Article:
Jacksonville Florida trusts the care of its treasured "Treaty Oak"
to the Consulting Arborist for the City - Early Piety
Call Early at Specialty Tree 733-4455 for all your tree care needs.
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Early Piety's Tree Planting Tips

1. Dig the hole – Dig three times wider than the root ball. That will make it easier for the tree to put out new roots rather than make them drill through compacted soil.

2. Watch out for the root collar – Planting the tree too deep is a common problem. Every tree has an area a couple of inches above the roots called the root collar. If the tree collar is buried, the tree will suffocate.

3. Water twice a day for the next five months – Plan for two to three gallons for every inch diameter. Measure the trunk about six inches above the ground. Then for the rest of the year, water once a day.

4. Avoid Sprinklers – Use a hose, not the sprinklers. "Trees don't like 'em." Routinely wetting the trunk creates conditions that cause fungus and that can kill the tree. The same thing can happen by putting flower beds up against the trunk.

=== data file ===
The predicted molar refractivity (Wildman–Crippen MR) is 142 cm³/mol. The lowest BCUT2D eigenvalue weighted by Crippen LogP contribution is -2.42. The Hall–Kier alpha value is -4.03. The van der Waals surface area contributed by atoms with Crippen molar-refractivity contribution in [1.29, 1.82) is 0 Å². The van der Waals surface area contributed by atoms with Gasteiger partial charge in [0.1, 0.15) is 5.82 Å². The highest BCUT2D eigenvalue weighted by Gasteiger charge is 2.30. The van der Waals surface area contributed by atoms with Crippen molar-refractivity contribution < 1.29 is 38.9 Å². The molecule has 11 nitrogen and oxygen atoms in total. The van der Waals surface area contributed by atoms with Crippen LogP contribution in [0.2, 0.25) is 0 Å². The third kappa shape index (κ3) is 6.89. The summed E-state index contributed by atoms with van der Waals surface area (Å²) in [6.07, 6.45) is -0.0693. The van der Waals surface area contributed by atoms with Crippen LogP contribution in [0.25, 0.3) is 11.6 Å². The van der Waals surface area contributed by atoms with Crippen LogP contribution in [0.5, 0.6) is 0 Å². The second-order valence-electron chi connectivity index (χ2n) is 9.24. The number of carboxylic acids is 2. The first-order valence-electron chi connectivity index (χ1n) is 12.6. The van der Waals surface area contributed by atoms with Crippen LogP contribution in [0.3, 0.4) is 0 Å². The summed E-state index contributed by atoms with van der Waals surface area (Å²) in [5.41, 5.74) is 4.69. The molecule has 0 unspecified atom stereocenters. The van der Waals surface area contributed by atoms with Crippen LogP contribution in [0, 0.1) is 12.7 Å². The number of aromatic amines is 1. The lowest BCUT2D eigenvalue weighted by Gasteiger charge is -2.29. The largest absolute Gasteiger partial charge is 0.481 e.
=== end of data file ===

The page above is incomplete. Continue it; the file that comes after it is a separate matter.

5. Hold off on the fertilizer – New trees can't handle it and a healthy tree really doesn't need it. Instead, the best thing to do is to re-create the forest floor around the tree with mulch and small plants. The natural decomposition will feed the tree. The tree also will be fed if you fertilize your lawn because the root systems of trees in a typical yard crisscross and intertwine under the grass.

6. Avoid weed killers – You can slowly kill a tree by using a weed killer on your lawn. "They contain atrazine, which kills broad-leaf plants. And many trees are broad-leafed plants." Early says. Every time you apply a weed killer to your lawn, you kill off about 5 percent of the tree roots. The tree can grow back only about 3 percent a year. So, over time you slowly kill the root system. "I get people who call me up and say, 'Early, my trees look awful, but my lawn looks great. What's wrong'?".

7. Protect roots – Driving, parking or storing heavy loads under trees isn't good for the root system either. Some roots are as fine as a hair and are easily crushed.

8. Think ahead – Select and place trees based on their mature size. A tree that grows to 40 feet shouldn't be planted next to a house or under power lines, for instance. A bushy tree shouldn't be planted near traffic or street signs.

9. Plant for color – For fall color try red maple, bald cypress, white oak or Shumard oak

10. Plant for Flowers – Consider redbud, tulip, poplar, crepe myrtle, flowering dogwood or Southern magnolia.

11. Planting Season – Planting season is considered optimal in January and late winter before the growing season begins.

12. Another Resource – is the Floriuda Urban Forestry Council at www.fufc.org, which offers the Right Tree, Right Place Planting Guide ($7) with a version for North Florida.



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5960 Philips Highway, Jacksonville, FL 32216
Phone: (904) 733-4455
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